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Found 69 results

  1. CD Projeckt RED, the developer behind The Witcher series and Good Old Games, is kicking off E3 with an early press conference, which you can watch right here. The livestream begins at 11am Pacific (2pm Eastern). They're teasing more about The Witcher 3, a new trailer/in-game footage, and a big announcement for GOG.com. Maybe we'll hear something about Cyberpunk 2077? You can watch the livestream of the press conference on thewitcher.com/stream, GOG.com/stream, or right here in the player below. UPDATE: The press conference is over. There were a number of bombshells dropped, so let's cover them for those of you who didn't have a chance to watch live. - The Witcher 3: Wild Hunt will release February 24th, 2015 - The boxed versions of the game will contain a map, soundtrack, the official "Witcher Universe - The Compendium," stickers, and a protective sleeve - Collector's Editions will come with all of the goodies of the boxed game along with a 200 page art book, a Witcher medallion, a SteelBook box, inner and outer containment boxes, and an awesome 33x24x26cm, hand-painted, Polystoone statue of Geralt of Rivia slaying a griffin (there is a neat little marketing/making of video, as well) - Additionally, pre-orders will come with two priority beta keys for The Witcher Adventure Game, a digital board game for PC, Andorid, and iOS that will have both single and multiplayer modes (though the beta will only have multiplayer) - The press conference ended with CD Projeckt RED announcing that they would be launching a digital distribution platform called GOG Galaxy. Galaxy will have many of the same features as the Steam platform, minus DRM, any online requirement (unless your game happens to require online to function like an MMO or if you want to connect to update achievements and chat with friends), cross-play will allow players to game with friends who have bought their games on other platforms. The goal of the platform is to provide users with the most convenient and fair ways of playing their games while being completely optional. This could finally be some real competition for Steam. View full article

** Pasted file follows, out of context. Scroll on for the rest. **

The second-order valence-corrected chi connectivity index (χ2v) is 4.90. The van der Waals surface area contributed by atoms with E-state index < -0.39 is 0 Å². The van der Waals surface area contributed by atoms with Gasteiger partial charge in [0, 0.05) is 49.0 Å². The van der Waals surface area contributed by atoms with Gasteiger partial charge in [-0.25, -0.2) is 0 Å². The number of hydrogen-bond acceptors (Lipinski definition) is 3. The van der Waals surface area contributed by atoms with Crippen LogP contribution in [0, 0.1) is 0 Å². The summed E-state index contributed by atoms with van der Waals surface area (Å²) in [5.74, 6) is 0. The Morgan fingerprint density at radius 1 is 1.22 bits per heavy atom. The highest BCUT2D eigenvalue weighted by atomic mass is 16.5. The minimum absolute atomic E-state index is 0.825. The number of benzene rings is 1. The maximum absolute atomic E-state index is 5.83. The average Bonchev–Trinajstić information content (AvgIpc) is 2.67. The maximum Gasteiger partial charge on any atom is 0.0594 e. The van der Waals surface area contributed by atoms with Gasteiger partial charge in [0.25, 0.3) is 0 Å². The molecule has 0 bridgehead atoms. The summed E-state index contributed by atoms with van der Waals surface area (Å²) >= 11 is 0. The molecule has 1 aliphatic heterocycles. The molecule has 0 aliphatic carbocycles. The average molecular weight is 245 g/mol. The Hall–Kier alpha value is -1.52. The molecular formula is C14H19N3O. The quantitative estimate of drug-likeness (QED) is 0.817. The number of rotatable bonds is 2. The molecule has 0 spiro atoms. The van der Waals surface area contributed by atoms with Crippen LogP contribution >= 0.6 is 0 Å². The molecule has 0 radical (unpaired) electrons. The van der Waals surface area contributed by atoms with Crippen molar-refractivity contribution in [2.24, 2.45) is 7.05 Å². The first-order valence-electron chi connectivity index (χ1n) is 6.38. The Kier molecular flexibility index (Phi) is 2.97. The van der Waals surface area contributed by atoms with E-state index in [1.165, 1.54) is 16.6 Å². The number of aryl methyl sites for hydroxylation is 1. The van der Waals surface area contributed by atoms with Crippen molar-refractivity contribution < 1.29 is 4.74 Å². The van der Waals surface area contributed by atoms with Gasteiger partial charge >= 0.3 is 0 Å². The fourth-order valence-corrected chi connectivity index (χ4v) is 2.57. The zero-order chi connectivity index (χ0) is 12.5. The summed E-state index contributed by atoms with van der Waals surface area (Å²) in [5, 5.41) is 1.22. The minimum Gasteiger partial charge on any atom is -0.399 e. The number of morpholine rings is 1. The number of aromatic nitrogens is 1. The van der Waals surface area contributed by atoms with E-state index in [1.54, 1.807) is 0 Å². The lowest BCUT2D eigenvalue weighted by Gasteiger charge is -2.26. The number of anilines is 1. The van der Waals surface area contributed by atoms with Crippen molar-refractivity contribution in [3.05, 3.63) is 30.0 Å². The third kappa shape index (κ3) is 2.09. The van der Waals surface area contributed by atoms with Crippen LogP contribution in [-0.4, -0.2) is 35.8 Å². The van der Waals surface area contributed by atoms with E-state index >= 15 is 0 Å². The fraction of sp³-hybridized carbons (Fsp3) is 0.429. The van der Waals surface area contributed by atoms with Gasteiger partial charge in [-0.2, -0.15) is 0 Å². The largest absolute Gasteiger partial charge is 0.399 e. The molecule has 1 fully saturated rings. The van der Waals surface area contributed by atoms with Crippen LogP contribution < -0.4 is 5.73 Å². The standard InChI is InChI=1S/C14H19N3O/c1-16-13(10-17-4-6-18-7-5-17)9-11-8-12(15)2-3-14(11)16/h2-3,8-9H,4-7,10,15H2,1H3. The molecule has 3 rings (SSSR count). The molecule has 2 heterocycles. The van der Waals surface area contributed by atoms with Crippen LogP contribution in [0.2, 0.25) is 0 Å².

2. The Kickstarter campaign for a new turn-based strategy RPG from the creator of XCOM has come to a close, breezing by its goal by a cool $30,000. 5,051 people pledged $210,854 in financial backing for Julian Gollop's Chaos Reborn. The game aims to provide a deep, fast-paced, tactical experience with player progression, multiplayer, and co-op. It has been greenlit on Steam and seems to be on track for an early 2015 on PC, Mac, and Linux. You can try the current online build or get in on some of the cool backing reward tiers for yourself on the Chaos Reborn website. View full article